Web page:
Hazardous Wastes Hazardous wastes are the wastes, that pose a substantial danger immediately or over a period of time to human, plant or animal life. Sources of Hazardous wastes Chemical manufacturing companies, petroleum refineries, paper mills, smelters, radioactive substances, biological wastes and other industries.

Types and characteristics of hazardous wastes TOXIC WASTES: These are poisonous even in very small or traces amounts. (a) Acute toxicity: These wastes have immediate effect on humans or animals causing death.

(b) Chronic toxicity: These wastes have long-term effect slowly causing irreparable harm to the exposed persons. It is much more difficult to determine. ii) Reactive wastes: These wastes react vigorously with air, heat and generate toxic gases Ex: Gun powder, nitroglycerine, etc., (iii) Corrosive wastes: These wastes destroy materials and living tissues by chemical reaction. Ex: Acids and bases Iv). Radioactive wastes: These are from nuclear power plants and persist in the environment for thousands of years (v) Infectious wastes: It causes infection to others. EX: Used bandages, human tissue from surgery, hypodermic needles, etc. (vi) Heavy metals: Lead, mercury and arsenic are hazardous substances. Effect of Solid Wastes (or) Effect of Improper Solid Waste Management Due to improper disposal of municipal solid wastes on the road side and their immediate surroundings, biodegradable materials undergo decomposition. This produces foul smell and breeds various types of insects, which spoil the land value. Toxic substances may percolate into the ground and contaminate the ground water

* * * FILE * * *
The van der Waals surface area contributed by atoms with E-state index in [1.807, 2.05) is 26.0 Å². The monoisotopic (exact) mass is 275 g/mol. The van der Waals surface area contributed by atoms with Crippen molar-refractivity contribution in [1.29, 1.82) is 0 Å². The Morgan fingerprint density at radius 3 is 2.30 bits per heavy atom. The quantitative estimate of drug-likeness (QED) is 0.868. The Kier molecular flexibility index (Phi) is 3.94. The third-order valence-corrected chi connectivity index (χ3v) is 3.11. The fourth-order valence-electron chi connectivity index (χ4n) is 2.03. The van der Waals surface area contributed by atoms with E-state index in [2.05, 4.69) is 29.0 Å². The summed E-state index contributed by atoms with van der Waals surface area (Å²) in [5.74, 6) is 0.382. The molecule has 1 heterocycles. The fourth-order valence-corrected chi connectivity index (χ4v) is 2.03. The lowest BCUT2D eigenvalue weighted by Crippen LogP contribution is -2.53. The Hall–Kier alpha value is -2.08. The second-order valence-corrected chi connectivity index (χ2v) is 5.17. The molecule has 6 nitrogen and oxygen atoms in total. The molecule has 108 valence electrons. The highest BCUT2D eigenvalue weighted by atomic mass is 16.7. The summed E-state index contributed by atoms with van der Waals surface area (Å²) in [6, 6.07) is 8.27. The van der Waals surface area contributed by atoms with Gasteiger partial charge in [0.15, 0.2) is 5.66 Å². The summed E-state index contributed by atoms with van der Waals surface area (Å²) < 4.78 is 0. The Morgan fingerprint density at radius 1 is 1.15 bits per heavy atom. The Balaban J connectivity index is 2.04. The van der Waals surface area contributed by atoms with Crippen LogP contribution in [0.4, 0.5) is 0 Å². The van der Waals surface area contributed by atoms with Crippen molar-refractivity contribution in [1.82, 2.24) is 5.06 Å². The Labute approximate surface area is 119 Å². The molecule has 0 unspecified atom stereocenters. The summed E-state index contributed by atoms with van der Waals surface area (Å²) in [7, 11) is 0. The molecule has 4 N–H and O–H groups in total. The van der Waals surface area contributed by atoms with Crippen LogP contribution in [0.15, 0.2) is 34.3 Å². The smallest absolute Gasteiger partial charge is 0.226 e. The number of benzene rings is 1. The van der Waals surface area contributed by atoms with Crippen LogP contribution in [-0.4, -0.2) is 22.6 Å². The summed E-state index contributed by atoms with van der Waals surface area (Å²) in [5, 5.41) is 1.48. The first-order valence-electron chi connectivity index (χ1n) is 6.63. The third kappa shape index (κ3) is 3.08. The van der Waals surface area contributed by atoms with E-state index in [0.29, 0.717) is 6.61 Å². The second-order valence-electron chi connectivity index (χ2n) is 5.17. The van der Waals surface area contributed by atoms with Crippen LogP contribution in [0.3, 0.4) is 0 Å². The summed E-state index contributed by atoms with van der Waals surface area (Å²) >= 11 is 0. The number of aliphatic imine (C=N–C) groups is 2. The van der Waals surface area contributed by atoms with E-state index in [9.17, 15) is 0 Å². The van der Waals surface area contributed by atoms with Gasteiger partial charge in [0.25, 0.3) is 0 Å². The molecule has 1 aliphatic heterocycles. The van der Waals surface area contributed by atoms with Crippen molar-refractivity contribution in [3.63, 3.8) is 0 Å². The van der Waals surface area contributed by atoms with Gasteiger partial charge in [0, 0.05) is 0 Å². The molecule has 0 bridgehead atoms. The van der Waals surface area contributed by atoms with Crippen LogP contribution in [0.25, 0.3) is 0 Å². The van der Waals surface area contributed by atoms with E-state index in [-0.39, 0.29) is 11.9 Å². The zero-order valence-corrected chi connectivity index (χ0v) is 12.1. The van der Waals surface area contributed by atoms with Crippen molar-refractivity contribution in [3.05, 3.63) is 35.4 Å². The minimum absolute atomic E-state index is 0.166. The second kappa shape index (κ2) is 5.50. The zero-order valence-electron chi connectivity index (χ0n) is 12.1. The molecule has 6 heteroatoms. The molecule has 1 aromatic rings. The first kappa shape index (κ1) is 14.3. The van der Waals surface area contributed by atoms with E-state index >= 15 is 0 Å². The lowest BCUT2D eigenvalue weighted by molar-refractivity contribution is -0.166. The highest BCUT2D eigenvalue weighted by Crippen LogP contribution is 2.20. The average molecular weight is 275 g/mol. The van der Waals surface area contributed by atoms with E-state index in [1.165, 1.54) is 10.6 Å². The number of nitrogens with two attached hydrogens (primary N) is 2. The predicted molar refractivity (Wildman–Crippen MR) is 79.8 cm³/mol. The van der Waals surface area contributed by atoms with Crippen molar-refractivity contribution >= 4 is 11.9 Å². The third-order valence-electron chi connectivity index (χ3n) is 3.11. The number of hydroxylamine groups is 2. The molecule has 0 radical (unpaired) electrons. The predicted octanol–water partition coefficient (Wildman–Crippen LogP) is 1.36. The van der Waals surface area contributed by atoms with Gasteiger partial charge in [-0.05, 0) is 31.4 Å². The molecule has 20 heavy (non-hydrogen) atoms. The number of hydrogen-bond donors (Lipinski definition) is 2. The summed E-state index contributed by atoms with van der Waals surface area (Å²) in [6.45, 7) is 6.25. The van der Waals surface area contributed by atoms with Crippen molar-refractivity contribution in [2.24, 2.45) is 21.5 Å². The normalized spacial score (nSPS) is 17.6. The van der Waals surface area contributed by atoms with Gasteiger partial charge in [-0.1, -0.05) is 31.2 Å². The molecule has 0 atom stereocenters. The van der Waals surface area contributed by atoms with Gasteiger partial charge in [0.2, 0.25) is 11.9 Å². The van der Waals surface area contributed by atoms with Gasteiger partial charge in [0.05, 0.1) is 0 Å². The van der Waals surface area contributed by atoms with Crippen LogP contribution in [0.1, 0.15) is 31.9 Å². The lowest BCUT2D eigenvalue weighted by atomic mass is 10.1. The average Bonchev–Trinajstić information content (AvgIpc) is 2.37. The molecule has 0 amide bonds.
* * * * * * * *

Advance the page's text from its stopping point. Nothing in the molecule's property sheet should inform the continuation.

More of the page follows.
Industrial solid wastes are the sources of toxic metals and hazardous wastes, which affect the soil characteristics and productivity of soils when they are dumped on the soil. Burning of some of the industrial wastes (or) domestic wastes (like cans, pesticides, plastics, radioactive materials, batteries) produce furans, dioxins and polychlorinated biphenyls, which are harmful to human beings. Process of Solid Waste Management (or) Process of preventing solid waste generation in urban areas Solid waste management includes, the waste generation, mode of collection, transportation, segregation of wastes and disposal techniques. Collection of waste from various sources To transfer the collected wastes to the destination point To store the collected wastes meanwhile time of the disposal

Home separator for recycling (a) Landfill (b) Incineration (C) Composting